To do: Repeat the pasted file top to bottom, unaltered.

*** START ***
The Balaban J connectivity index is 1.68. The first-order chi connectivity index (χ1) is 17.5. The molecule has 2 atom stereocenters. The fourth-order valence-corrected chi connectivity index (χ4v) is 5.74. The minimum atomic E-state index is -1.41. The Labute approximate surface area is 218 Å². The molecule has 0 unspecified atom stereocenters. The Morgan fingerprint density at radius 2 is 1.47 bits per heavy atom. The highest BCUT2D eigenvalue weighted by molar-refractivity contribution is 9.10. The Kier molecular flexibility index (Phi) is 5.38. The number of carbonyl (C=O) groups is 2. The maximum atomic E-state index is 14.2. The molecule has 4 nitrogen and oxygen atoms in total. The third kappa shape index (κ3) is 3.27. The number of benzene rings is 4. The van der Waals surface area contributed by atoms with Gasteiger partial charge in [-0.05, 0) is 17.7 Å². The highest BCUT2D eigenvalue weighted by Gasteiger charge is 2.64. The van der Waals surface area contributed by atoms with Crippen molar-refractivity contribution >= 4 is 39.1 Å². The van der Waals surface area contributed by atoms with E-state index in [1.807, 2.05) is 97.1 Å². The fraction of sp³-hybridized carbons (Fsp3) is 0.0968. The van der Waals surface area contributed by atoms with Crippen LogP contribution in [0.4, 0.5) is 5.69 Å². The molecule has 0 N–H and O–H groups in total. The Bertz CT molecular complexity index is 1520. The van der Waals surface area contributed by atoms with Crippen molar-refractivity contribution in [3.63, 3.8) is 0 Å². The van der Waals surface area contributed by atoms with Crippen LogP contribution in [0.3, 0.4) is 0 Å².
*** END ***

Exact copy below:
The Balaban J connectivity index is 1.68. The first-order chi connectivity index (χ1) is 17.5. The molecule has 2 atom stereocenters. The fourth-order valence-corrected chi connectivity index (χ4v) is 5.74. The minimum atomic E-state index is -1.41. The Labute approximate surface area is 218 Å². The molecule has 0 unspecified atom stereocenters. The Morgan fingerprint density at radius 2 is 1.47 bits per heavy atom. The highest BCUT2D eigenvalue weighted by molar-refractivity contribution is 9.10. The Kier molecular flexibility index (Phi) is 5.38. The number of carbonyl (C=O) groups is 2. The maximum atomic E-state index is 14.2. The molecule has 4 nitrogen and oxygen atoms in total. The third kappa shape index (κ3) is 3.27. The number of benzene rings is 4. The van der Waals surface area contributed by atoms with Gasteiger partial charge in [-0.05, 0) is 17.7 Å². The highest BCUT2D eigenvalue weighted by Gasteiger charge is 2.64. The van der Waals surface area contributed by atoms with Crippen molar-refractivity contribution >= 4 is 39.1 Å². The van der Waals surface area contributed by atoms with E-state index in [1.807, 2.05) is 97.1 Å². The fraction of sp³-hybridized carbons (Fsp3) is 0.0968. The van der Waals surface area contributed by atoms with Crippen LogP contribution in [0.4, 0.5) is 5.69 Å². The molecule has 0 N–H and O–H groups in total. The Bertz CT molecular complexity index is 1520. The van der Waals surface area contributed by atoms with Crippen molar-refractivity contribution in [3.63, 3.8) is 0 Å². The van der Waals surface area contributed by atoms with Crippen LogP contribution in [0.3, 0.4) is 0 Å².